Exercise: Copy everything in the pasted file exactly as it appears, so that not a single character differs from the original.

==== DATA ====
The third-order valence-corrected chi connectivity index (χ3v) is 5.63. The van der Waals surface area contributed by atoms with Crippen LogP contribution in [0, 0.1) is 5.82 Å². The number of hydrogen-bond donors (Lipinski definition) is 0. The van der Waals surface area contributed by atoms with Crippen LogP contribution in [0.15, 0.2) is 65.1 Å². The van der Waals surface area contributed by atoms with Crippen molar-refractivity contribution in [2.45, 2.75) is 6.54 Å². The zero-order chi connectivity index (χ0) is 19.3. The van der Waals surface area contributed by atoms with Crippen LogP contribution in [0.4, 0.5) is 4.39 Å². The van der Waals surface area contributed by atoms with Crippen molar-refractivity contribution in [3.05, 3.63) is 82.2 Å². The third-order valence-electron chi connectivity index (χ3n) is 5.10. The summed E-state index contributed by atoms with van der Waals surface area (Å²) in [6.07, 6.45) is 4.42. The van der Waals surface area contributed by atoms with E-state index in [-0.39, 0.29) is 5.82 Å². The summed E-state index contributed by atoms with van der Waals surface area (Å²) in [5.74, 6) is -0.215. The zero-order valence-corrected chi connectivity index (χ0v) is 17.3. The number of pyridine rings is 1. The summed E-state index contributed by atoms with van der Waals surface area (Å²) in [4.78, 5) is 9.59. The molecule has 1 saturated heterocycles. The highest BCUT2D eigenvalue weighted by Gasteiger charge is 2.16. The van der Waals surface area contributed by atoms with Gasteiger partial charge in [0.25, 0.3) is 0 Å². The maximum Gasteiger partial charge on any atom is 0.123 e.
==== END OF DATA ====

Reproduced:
The third-order valence-corrected chi connectivity index (χ3v) is 5.63. The van der Waals surface area contributed by atoms with Crippen LogP contribution in [0, 0.1) is 5.82 Å². The number of hydrogen-bond donors (Lipinski definition) is 0. The van der Waals surface area contributed by atoms with Crippen LogP contribution in [0.15, 0.2) is 65.1 Å². The van der Waals surface area contributed by atoms with Crippen molar-refractivity contribution in [2.45, 2.75) is 6.54 Å². The zero-order chi connectivity index (χ0) is 19.3. The van der Waals surface area contributed by atoms with Crippen LogP contribution in [0.4, 0.5) is 4.39 Å². The van der Waals surface area contributed by atoms with Crippen molar-refractivity contribution in [3.05, 3.63) is 82.2 Å². The third-order valence-electron chi connectivity index (χ3n) is 5.10. The summed E-state index contributed by atoms with van der Waals surface area (Å²) in [6.07, 6.45) is 4.42. The van der Waals surface area contributed by atoms with E-state index in [-0.39, 0.29) is 5.82 Å². The summed E-state index contributed by atoms with van der Waals surface area (Å²) in [5.74, 6) is -0.215. The zero-order valence-corrected chi connectivity index (χ0v) is 17.3. The number of pyridine rings is 1. The summed E-state index contributed by atoms with van der Waals surface area (Å²) in [4.78, 5) is 9.59. The molecule has 1 saturated heterocycles. The highest BCUT2D eigenvalue weighted by Gasteiger charge is 2.16. The van der Waals surface area contributed by atoms with Gasteiger partial charge in [0.25, 0.3) is 0 Å². The maximum Gasteiger partial charge on any atom is 0.123 e.